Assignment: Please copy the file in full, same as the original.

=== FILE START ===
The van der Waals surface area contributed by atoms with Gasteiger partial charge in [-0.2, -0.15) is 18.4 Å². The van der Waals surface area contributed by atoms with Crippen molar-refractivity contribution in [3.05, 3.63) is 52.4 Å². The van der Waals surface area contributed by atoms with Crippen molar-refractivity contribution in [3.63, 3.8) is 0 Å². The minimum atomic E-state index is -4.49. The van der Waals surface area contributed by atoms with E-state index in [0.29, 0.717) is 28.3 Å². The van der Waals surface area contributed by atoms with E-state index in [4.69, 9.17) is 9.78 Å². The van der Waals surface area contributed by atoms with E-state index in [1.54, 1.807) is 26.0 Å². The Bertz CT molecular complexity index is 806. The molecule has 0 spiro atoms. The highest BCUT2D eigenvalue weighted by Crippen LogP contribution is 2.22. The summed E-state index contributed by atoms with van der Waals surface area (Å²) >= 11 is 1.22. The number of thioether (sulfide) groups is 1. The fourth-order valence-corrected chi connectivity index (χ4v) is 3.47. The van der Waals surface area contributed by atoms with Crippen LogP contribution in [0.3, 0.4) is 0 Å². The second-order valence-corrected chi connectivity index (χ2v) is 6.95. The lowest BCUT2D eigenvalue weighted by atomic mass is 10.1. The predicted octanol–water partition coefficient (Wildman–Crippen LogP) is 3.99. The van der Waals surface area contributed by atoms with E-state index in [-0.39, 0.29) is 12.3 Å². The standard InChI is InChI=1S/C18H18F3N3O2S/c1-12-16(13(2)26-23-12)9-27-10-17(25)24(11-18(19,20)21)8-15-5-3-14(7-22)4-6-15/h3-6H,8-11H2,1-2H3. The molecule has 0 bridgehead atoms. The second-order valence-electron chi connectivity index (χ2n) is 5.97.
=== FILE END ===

The van der Waals surface area contributed by atoms with Gasteiger partial charge in [-0.2, -0.15) is 18.4 Å². The van der Waals surface area contributed by atoms with Crippen molar-refractivity contribution in [3.05, 3.63) is 52.4 Å². The van der Waals surface area contributed by atoms with Crippen molar-refractivity contribution in [3.63, 3.8) is 0 Å². The minimum atomic E-state index is -4.49. The van der Waals surface area contributed by atoms with E-state index in [0.29, 0.717) is 28.3 Å². The van der Waals surface area contributed by atoms with E-state index in [4.69, 9.17) is 9.78 Å². The van der Waals surface area contributed by atoms with E-state index in [1.54, 1.807) is 26.0 Å². The Bertz CT molecular complexity index is 806. The molecule has 0 spiro atoms. The highest BCUT2D eigenvalue weighted by Crippen LogP contribution is 2.22. The summed E-state index contributed by atoms with van der Waals surface area (Å²) >= 11 is 1.22. The number of thioether (sulfide) groups is 1. The fourth-order valence-corrected chi connectivity index (χ4v) is 3.47. The van der Waals surface area contributed by atoms with Crippen LogP contribution in [0.3, 0.4) is 0 Å². The second-order valence-corrected chi connectivity index (χ2v) is 6.95. The lowest BCUT2D eigenvalue weighted by atomic mass is 10.1. The predicted octanol–water partition coefficient (Wildman–Crippen LogP) is 3.99. The van der Waals surface area contributed by atoms with E-state index in [-0.39, 0.29) is 12.3 Å². The standard InChI is InChI=1S/C18H18F3N3O2S/c1-12-16(13(2)26-23-12)9-27-10-17(25)24(11-18(19,20)21)8-15-5-3-14(7-22)4-6-15/h3-6H,8-11H2,1-2H3. The molecule has 0 bridgehead atoms. The second-order valence-electron chi connectivity index (χ2n) is 5.97.